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E00004: Gregory of Tours, in his Life of *Lupicinus and Romanus (brothers and founders of the Jura monasteries, later 5th c.,S00003), tells of their burial-places: Lupicinus in the church of his monastery, Romanus, at his own request, outside the monastery, so that both women and men could access the tomb; here a large church is subsequently built and many miracles occur; all in the Jura (eastern Gaul). From Gregory's Life of the Fathers, written in Latin in Tours (north-west Gaul), 573/594.

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posted on 2020-02-13, 00:00 authored by dlambert
Gregory of Tours, Life of the Fathers, I.6

At the end of his joint Life of Lupicinus and Romanus (for an overview of which, see E00003), Gregory tells of their deaths and chosen places of burial:

6. Post haec autem, cum iam senes profectaeque essent aetatis, Lupicinus abba scilicet et Romanus, frater eius, ait Lupicinus germano suo: "Dic", inquid, "mihi, in quale monasterium vis tibi parari sepulchrum, ut simul quiescamus?" Qui ait: "Non potest fieri, ut ego in monasterio sepulchrum habeam, a quo mulierum accessus arcetur. Nosti enim, quid mihi indigno et non merenti dominus Deus meus gratiam tribuit curationum, multique per inpositionem manus meae ac virtutem crucis dominicae a diversis langoribus sint erepti. Erit autem concursus ad tumulum meum, si ab hac luce migravero. Ideoque rogo, ut eminus a monasterio requiescam". Pro hac vero causa, cum obisset, in decim milibus a monasterio in monte parvulo sepultus est. Super cuius deinceps sepulchrum magnum templum aedificatum est, in quo ingens frequentia populi diebus singulis accurrit. Multae enim virtutes ibi in Dei nomine nunc ostenduntur. Nam et caeci ibi lumen et surdi auditum et paralytici gressum plerumque recipiunt. Lupicinus autem abba obiens, intra monasterii basilicam est sepultus, reliquitque Domino pecuniae creditae multiplicata talenta, id est beatas monachorum congregationes in eius laude devotas.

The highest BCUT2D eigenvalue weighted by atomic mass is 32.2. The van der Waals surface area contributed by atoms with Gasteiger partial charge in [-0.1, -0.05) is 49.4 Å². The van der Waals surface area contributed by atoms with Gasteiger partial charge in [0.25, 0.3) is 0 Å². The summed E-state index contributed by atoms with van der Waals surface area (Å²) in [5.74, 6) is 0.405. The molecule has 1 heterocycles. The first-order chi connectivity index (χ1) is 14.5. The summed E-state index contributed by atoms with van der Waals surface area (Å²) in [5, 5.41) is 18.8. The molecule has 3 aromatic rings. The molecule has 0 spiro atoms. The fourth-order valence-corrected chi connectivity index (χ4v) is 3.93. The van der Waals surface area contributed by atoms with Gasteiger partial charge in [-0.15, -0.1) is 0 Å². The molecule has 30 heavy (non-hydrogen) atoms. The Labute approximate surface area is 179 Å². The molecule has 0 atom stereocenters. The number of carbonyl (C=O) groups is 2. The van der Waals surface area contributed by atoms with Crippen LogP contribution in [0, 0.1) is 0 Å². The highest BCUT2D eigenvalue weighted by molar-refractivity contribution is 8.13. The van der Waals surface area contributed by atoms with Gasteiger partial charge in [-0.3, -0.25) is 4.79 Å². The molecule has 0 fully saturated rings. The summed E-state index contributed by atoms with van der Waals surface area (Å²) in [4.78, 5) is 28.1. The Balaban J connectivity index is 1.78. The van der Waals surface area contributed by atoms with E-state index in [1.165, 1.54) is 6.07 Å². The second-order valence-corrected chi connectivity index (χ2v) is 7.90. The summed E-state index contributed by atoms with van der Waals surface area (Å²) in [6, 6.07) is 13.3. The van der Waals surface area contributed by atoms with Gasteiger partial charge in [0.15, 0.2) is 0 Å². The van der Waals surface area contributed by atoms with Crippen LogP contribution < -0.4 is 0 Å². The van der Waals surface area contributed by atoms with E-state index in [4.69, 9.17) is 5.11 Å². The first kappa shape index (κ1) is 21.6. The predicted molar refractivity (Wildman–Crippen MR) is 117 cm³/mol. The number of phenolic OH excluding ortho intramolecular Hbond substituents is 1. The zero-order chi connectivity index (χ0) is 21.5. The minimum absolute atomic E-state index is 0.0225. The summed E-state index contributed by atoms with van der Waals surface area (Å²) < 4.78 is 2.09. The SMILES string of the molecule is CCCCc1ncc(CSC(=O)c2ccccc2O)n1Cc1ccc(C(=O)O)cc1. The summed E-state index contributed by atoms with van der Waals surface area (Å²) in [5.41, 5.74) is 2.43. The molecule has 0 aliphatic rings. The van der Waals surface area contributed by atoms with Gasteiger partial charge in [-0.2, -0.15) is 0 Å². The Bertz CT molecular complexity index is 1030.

'6. Later, when Abbot Lupicinus and Romanus were old men advanced in age, Lupicinus said to his brother, "Tell me, in which monastery do you want your burial place to be prepared, so that we may rest together?" Romanus replied, "I do not want to have my tomb in a monastery which women are forbidden to enter. As you know, the Lord has given me grace of bringing cures, although I am unworthy and do not deserve it, and many have been snatched from various illnesses by the imposition of my hands and the power of the Lord's cross. Thus many people will gather at my tomb when I leave the light of this life. That is why I ask to rest far from the monastery." For that reason, when he died he was buried ten miles from the monastery, on a small hill. At length a great church was built over the tomb, and large crowds came there every day. Many miracles are now accomplished there in the name of God: the blind find the light, the deaf their hearing, the paralysed the use of their limbs. Abbot Lupicinus was buried in the basilica of the monastery, and thus left to the Lord greatly multiplied the sums which had been lent to him, this is to say, the blessed congregations of monks devoted to His praise.'

Text: Krusch 1969, 217-218. Translation: James 1991, 10


Evidence ID


Saint Name

Romanus and Lupicinus, brothers and founders of the Jura monasteries, mid 5th c. : S00003

Saint Name in Source

Romanus, Lupicinus

Type of Evidence

Literary - Hagiographical - Lives



Evidence not before


Evidence not after


Activity not before


Activity not after


Place of Evidence - Region

Gaul and Frankish kingdoms

Place of Evidence - City, village, etc


Place of evidence - City name in other Language(s)

Tours Tours Tours Toronica urbs Prisciniacensim vicus Pressigny Turonorum civitas Ceratensis vicus Céré

Major author/Major anonymous work

Gregory of Tours

Cult activities - Places

Burial site of a saint - tomb/grave

Cult Activities - Miracles

Miracle after death Healing diseases and disabilities

Cult Activities - Protagonists in Cult and Narratives

Women Ecclesiastics - abbots

Cult Activities - Relics

Bodily relic - entire body